Swiss Life posts 43 percent jump in full-year profit despite some writedowns
27 March 2008
ZURICH – Insurer Swiss Life Holding said Thursday that full-year profit rose a record 43 percent although it incurred some minor losses because of the U.S. subprime mortgage crises.
The company posted a net profit of CHF 1.37 billion for 2007 compared with 933 million francs in 2006. The overall premiums were raised by 10 percent to CHF 24.2 billion, it said.
The result, boosted by strong growth in France and Germany, beat analysts expectations of CHF 1.2 billion.
Swiss Life said profit was reduced by a CHF 72 million loss linked to writedowns of its direct and indirect investments in subprime U.S. mortgages last year.
It said the reduction in profit for the 2007 financial statements resulted from its decision “to completely write off positions vulnerable to a further aggravation of the liquidity situation brought on by the market turbulence.”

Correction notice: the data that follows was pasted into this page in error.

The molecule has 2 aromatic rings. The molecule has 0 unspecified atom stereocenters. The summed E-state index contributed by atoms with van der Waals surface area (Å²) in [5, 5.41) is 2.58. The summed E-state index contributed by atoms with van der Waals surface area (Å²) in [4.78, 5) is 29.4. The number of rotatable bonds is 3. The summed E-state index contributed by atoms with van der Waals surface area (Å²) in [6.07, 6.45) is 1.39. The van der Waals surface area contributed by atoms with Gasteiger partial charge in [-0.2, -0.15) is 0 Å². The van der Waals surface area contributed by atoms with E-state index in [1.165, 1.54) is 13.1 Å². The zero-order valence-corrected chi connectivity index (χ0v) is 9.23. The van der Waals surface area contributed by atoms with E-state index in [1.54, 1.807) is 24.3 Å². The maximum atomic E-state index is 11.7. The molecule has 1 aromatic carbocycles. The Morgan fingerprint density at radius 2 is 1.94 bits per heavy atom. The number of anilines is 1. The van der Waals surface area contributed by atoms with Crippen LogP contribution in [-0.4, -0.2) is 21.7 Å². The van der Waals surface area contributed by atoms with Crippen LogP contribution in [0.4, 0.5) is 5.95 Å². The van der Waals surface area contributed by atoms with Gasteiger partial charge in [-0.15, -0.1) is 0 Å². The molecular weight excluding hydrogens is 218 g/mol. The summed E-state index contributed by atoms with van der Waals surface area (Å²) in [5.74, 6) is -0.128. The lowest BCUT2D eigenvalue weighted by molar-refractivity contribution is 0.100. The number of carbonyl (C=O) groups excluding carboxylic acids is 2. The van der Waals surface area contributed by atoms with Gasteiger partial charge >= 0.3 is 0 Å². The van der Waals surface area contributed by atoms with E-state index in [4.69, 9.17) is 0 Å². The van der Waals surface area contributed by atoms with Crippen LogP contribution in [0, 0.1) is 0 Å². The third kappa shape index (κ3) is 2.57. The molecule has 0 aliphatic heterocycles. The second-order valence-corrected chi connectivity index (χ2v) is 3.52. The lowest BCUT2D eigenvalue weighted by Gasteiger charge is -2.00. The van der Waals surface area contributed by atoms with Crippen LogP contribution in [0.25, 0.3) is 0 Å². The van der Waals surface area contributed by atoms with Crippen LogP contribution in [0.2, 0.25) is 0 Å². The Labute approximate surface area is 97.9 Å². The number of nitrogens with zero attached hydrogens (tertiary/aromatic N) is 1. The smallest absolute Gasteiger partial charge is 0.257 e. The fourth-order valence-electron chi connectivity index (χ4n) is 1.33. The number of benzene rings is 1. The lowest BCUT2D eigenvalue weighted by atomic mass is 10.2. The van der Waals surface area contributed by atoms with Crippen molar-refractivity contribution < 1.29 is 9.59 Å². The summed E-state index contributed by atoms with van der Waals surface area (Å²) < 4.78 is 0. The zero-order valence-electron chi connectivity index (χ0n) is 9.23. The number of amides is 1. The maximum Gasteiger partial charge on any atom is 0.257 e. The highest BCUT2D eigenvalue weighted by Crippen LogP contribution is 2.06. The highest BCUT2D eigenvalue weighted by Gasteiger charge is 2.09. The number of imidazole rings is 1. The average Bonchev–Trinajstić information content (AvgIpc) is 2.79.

“Direct and indirect investments in subprime U.S. mortgages totalled CHF 83 million overall as at 31 December 2007, considerably less than 0.1% of overall investments.
The company said it was not affected by the mortgage crisis in any other way. Chief Executive Rolf Doering said Swiss Life has already achieved its targets originally set for 2008.
“Thanks to our operational advances and having set the strategic course, we are well positioned for the next growth surge,” he said in a statement.
The company said it will raise its dividend to CHF 17 per share, up from CHF 7 a year ago.
Shares in Swiss Life were up 4 percent at CHF 260.25 in Zurich.
Under a restructuring program that it began last year, Swiss Life sold its insurance operations in the Netherlands and Belgium and divested its private banking unit Banca del Gottardo. This allowed Swiss Life to acquire a majority stake in German financial services provider AWD in December. It also has been expanding to Asia and emerging markets such as Turkey.
Swiss Life said it aims to boost its earnings per share by at least 12 percent a year up to 2012.
[Copyright AP 2008]